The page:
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On opening bankruptcy proceedings against a natural person and writing off claims at the end of the bankruptcy process

Case no 12/2016-13/2016

THE CONSTITUTIONAL COURT OF THE REPUBLIC OF LITHUANIA
IN THE NAME OF THE REPUBLIC OF LITHUANIA

RULING

ON THE COMPLIANCE OF THE PROVISIONS OF THE REPUBLIC OF LITHUANIA’S LAW ON PERSONAL BANKRUPTCY WITH THE CONSTITUTION OF THE REPUBLIC OF LITHUANIA

19 May 2017, no KT5-N4/2017
Vilnius

The Constitutional Court of the Republic of Lithuania, composed of the Justices of the Constitutional Court: Elvyra Baltutytė, Gintaras Goda, Vytautas Greičius, Danutė Jočienė, Gediminas Mesonis, Vytas Milius, Daiva Petrylaitė, Janina Stripeikienė, and Dainius Žalimas

The court reporter – Daiva Pitrėnaitė

The Constitutional Court of the Republic of Lithuania, pursuant to Articles 102 and 105 of the Constitution of the Republic of Lithuania and Articles 1 and 531 of the Law on the Constitutional Court of the Republic of Lithuania, at a hearing of the Court, on 18 May 2017, considered, under written procedure, constitutional justice case no 12/2016-13/2016 subsequent to:

1) the petition (no 1B-17/2016) of the Supreme Court of Lithuania (Lietuvos Aukščiausiasis Teismas), a petitioner, requesting an investigation into whether Item 4 of Paragraph 8 of Article 5 of the Republic of Lithuania’s Law on Personal Bankruptcy, insofar as, under this item, personal bankruptcy proceedings may be opened against a natural person convicted under Article 182 of the Criminal Code of the Republic of Lithuania when his/her conviction has not expired and where he/she became insolvent as a result of such conviction, is in conflict with Article 29 of the Constitution of the Republic of Lithuania and the constitutional principle of a state under the rule of law, as well as whether Paragraph 7 (wording of 22 December 2015) of Article 29 of the Republic of Lithuania’s Law on Personal Bankruptcy, insofar as, under this paragraph, claims for compensating damage inflicted by intentional criminal acts may be written off, is in conflict with Paragraph 1 of Article 23 and Paragraph 2 of Article 30 of the Constitution of the Republic of Lithuania, as well as the constitutional principle of a state under the rule of law;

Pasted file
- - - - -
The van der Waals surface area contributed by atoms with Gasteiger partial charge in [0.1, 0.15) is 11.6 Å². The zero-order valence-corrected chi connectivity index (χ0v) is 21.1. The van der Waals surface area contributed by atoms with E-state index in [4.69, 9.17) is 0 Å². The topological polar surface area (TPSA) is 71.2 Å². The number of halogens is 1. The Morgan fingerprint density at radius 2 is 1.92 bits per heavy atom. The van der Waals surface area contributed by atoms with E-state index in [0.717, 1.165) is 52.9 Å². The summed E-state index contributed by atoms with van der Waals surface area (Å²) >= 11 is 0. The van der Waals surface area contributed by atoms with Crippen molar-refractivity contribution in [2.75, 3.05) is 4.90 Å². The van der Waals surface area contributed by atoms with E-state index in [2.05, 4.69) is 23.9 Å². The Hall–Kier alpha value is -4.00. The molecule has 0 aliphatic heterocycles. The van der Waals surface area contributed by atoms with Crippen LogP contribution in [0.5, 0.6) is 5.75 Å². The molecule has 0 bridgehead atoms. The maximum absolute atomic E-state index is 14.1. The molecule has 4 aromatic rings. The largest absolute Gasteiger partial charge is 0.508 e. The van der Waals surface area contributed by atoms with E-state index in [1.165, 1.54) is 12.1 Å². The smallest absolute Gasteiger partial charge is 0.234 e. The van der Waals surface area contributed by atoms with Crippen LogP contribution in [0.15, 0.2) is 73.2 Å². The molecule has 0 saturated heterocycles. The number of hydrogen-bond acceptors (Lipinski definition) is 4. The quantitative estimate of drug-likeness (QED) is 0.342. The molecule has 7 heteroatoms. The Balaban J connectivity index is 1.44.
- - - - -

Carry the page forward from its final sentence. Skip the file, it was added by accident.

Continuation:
2) the petition (no 1B-19/2016) of the Joniškis District Local Court (Joniškio rajono apylinkės teismas), a petitioner, requesting an investigation into whether Item 4 of Paragraph 8 of Article 5 of the Republic of Lithuania’s Law on Personal Bankruptcy, insofar as, under this item, personal bankruptcy proceedings may be opened against a natural person convicted under Articles 182, 183, 300 of the Criminal Code of the Republic of Lithuania when his/her conviction has not expired and where he/she became insolvent as a result of such conviction, is in conflict with Article 29 of the Constitution of the Republic of Lithuania and the constitutional principle of a state under the rule of law.